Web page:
Author of “gig economy” bill to promote exemptions for freelance journalists

Flanked by labor union representatives, Gov. Gavin Newsom signs Assembly Bill 5 into law during a bill-signing ceremony on September 18, 2019. (Photo: Office of the Governor/Handout)

After months of staring down her critics, the author of a measure that led to sweeping job losses for freelance writers and editors now says she’s willing to carve out exemptions that would allow those same workers to accept jobs without arbitrary limits on how much work they could perform.

Asm. Lorena Gonzalez’ original measure, Assembly Bill 5, prevented news organizations that hired freelance writers and editors in California from accepting more than 35 stories or other works in a given year unless they reclassified those freelance workers as employees. The bill was signed into law by Gov. Gavin Newsom last September.

Shortly before the measure took effect, freelance journalists said they were already suffering the consequences of it. In December, Vox Media said it would issue pink slips to around 200 California-based independent contractors by this March. Other news organizations, including Reuters, the San Francisco Examiner and Patch Media, have scaled back their use of freelance workers and looked outside of California to fill roles left behind.

In some cases, news organizations have posted job listings seeking reporters outside of California who are willing to cover news happening within the Golden State from afar. One job listing reviewed by The Desk sought to hire a reporter willing to cover California politics, but the listing explicitly warned against those living in California from submitting an application.

California Assembly Member Lorena S. Gonzalez. (Photo: California State Assembly/Handout)

Many affected freelancers have reached out to Gonzalez via Twitter, and for weeks Gonzalez has responded with a mixture of criticism, showboating and misinformation. At one point, she claimed freelance workers who sought to establish a business-to-business relationship with a news organization would be exempt form A. B. 5, though the measure contained no such waiver. In another tweet, she criticized Huffington Post contributor Yashar Ali by saying his opinions about A.B. 5 were unwarranted because he “isn’t a journalist (and) he’s not a constituent.”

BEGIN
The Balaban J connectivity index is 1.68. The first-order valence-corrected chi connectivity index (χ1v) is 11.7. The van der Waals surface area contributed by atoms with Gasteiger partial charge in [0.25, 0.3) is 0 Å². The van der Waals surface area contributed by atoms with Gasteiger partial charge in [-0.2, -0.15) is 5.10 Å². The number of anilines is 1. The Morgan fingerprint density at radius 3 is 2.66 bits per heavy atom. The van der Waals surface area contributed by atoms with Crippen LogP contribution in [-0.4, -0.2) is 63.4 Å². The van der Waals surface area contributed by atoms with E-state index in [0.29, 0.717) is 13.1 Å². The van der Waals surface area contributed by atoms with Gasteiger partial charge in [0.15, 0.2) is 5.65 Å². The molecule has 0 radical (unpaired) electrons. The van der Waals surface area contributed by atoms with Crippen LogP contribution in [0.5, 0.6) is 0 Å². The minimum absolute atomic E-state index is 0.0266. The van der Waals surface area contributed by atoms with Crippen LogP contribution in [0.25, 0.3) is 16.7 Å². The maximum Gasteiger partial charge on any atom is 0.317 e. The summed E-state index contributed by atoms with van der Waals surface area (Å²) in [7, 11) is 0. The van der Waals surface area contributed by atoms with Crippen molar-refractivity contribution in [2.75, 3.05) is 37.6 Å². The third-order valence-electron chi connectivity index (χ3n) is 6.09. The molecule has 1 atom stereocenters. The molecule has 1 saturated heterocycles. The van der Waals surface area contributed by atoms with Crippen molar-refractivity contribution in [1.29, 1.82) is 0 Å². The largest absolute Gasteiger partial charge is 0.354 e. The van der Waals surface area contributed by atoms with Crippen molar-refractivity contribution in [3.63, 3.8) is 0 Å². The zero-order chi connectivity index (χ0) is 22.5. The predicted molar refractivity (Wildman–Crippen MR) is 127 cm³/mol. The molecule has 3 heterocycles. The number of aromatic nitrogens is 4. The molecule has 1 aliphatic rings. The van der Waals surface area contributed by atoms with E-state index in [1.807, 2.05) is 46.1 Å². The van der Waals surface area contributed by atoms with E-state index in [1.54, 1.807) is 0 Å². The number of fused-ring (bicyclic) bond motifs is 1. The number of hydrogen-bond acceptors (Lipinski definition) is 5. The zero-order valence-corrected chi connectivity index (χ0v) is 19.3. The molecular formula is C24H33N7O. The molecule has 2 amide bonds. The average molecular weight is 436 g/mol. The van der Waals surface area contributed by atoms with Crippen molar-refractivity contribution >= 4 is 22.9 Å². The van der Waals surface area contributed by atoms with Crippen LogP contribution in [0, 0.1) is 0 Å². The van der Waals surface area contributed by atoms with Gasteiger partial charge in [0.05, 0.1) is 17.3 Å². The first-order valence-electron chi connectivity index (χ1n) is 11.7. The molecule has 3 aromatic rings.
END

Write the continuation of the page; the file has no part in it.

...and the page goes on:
In late December, Gonzalez angrily wrote on Twitter that it was time for her critics to “get over it.”

“They think I’m unprofessional, dumb, unaware and/or angry,” Gonzalez wrote. “I am a woman of color who is direct, stands up for myself and others, and speaks my mind, every single time.”

Related story: California lawmaker challenges critics, journalists after bill leads to job cuts

But this week, Gonzalez changed her tune, admitting she was short-sighted when it came to the unintended consequences of A.B. 5 and pledging to push for new measures that would carve out exemptions for freelance journalists who have been adversely affected by A.B 5.

In a series of tweets, Gonzalez said new legislation, Assembly Bill 1850, would codify a business-to-business exemptions “to ensure folks understand it is the first exemption and specify that such an exemption is allowable for freelance writers.” Gonzalez also said A.B. 1850 would provide “additional relief for small businesses that are complying with (A.B. 5),” including an additional $20 million in the state budget earmarked for community arts programs who are “transitioning their employees under A.B. 5.”

For freelance journalists, Gonzalez said she is working with a number of groups, including Shutterstock and Getty, on language that would benefit them. She said she’s already taken “dozens of meetings” with freelance journalist groups, even as some groups have taken their case to court.

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